The University of Arkansas at Monticello is a public university and college for vocational and technical education located in Monticello, Arkansas, United States.
The University is governed by the University of Arkansas Board of Trustees, which also oversees the operation of universities and other post-secondary educational institutions in Batesville, DeQueen, Fayetteville, Arkansas, Fort Smith, Helena, Hope, Little Rock, Morrilton, and Pine Bluff, Arkansas.
UA-Monticello offers in-state tuition rates not only to Arkansas residents, but also to residents of Mississippi, Louisiana, Texas, Oklahoma, Missouri, and Tennessee.
The University of Arkansas at Monticello is accredited by the Higher Learning Commission (a commission of the North Central Association of Colleges and Schools), the National Council for Accreditation of Teacher Education, the National Association of Schools of Music, the National League for Nursing Accrediting Commission, the Society of American Foresters, and the Council on Social Work Education.
Technical programs have been approved by the Arkansas State Board of Nursing, the National Institute for Automotive Service Excellence, and the Commission on Accreditation of Allied Health Education.
The University offers technical certificates, associate, baccalaureate, and master’s degree programs.
Documents concerning accreditation are available for review upon request to the Vice Chancellor for Academic Affairs on the Monticello campus; the Vice Chancellor College of Technology at Crossett; or the Vice Chancellor College of Technology at McGehee.
The distant predecessor of the University of Arkansas at Monticello was established in 1909 by an act of the Arkansas General Assembly to serve the educational needs of southern Arkansas. Originally called the Fourth District Agricultural School, the school opened its doors September 14, 1910. In 1925, the General Assembly authorized the school's name to be changed to the Arkansas Agricultural and Mechanical College. Arkansas A&M received accreditation as a junior college in 1928 and as a four-year institution in 1940.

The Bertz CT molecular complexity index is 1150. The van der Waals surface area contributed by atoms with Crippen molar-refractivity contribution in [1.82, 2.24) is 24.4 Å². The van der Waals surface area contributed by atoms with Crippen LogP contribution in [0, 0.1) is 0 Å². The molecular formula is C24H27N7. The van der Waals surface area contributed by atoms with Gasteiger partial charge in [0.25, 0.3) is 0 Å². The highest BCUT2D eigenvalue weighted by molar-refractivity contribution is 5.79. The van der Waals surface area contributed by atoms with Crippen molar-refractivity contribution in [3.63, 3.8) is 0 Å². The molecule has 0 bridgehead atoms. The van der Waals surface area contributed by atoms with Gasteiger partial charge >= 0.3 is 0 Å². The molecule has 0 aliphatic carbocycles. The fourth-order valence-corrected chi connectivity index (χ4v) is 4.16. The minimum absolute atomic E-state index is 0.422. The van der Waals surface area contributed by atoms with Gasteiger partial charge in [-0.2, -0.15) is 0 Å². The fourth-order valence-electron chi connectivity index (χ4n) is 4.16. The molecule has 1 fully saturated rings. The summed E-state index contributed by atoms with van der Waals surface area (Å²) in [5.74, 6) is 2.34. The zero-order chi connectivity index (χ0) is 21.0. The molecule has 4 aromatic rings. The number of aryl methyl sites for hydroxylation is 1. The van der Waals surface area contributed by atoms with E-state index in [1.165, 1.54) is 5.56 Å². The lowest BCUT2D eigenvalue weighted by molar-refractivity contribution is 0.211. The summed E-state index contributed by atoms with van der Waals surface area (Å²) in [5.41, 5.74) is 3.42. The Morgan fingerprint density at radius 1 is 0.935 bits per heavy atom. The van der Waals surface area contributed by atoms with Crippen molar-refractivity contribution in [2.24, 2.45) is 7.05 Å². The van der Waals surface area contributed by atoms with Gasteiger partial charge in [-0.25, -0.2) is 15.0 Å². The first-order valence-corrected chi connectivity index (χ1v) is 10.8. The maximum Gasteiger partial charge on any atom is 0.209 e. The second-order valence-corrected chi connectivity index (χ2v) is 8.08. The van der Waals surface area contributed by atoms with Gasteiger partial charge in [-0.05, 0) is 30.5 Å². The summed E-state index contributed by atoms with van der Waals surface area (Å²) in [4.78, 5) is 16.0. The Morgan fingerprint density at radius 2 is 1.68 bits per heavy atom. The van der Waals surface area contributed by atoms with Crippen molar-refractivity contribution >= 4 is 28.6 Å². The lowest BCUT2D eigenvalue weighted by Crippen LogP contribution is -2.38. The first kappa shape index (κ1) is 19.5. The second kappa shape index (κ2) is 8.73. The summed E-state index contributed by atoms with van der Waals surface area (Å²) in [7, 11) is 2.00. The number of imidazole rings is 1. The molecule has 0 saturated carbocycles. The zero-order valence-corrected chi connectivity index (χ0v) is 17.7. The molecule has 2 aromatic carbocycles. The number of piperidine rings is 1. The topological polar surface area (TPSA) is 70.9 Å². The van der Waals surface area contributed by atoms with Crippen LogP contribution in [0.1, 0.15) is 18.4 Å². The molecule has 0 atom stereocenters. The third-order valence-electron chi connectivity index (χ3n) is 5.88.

During World War II, Arkansas A & M College was one of 131 colleges and universities nationally that took part in the V-12 Navy College Training Program which offered students a path to a Navy commission.
Arkansas A&M became part of the University of Arkansas system on July 1, 1971, and it was then that it actually became the University of Arkansas at Monticello. In that year, the University of Arkansas increased its racial diversity by adding three new campuses in Little Rock, Pine Bluff, and Monticello that either already had large numbers of Black students, or which in the case of the new campus in Little Rock, would soon acquire many of these.
On July 1, 2003, the University of Arkansas at Monticello expanded its mission to include vocational and technical education when the UAM College of Technology-Crossett and the UAM College of Technology-McGehee became part of the University of Arkansas at Monticello to create a larger system of postsecondary education in Southern Arkansas.
UAM is composed of eight distinct schools:
UAM also has two specialized divisions:
University of Arkansas at Monticello athletic teams are known as the Boll Weevils and Cotton Blossoms. UAM is a member of the NCAA Division II and currently competes within the Gulf South Conference (GSC) for ten sports, including: baseball, men's and women's basketball, men's and women's cross country, football, men's and women's golf, softball, and women's volleyball. In 2011 the university left the GSC to become a charter member of the Great American Conference (GAC) with six other GSC member schools.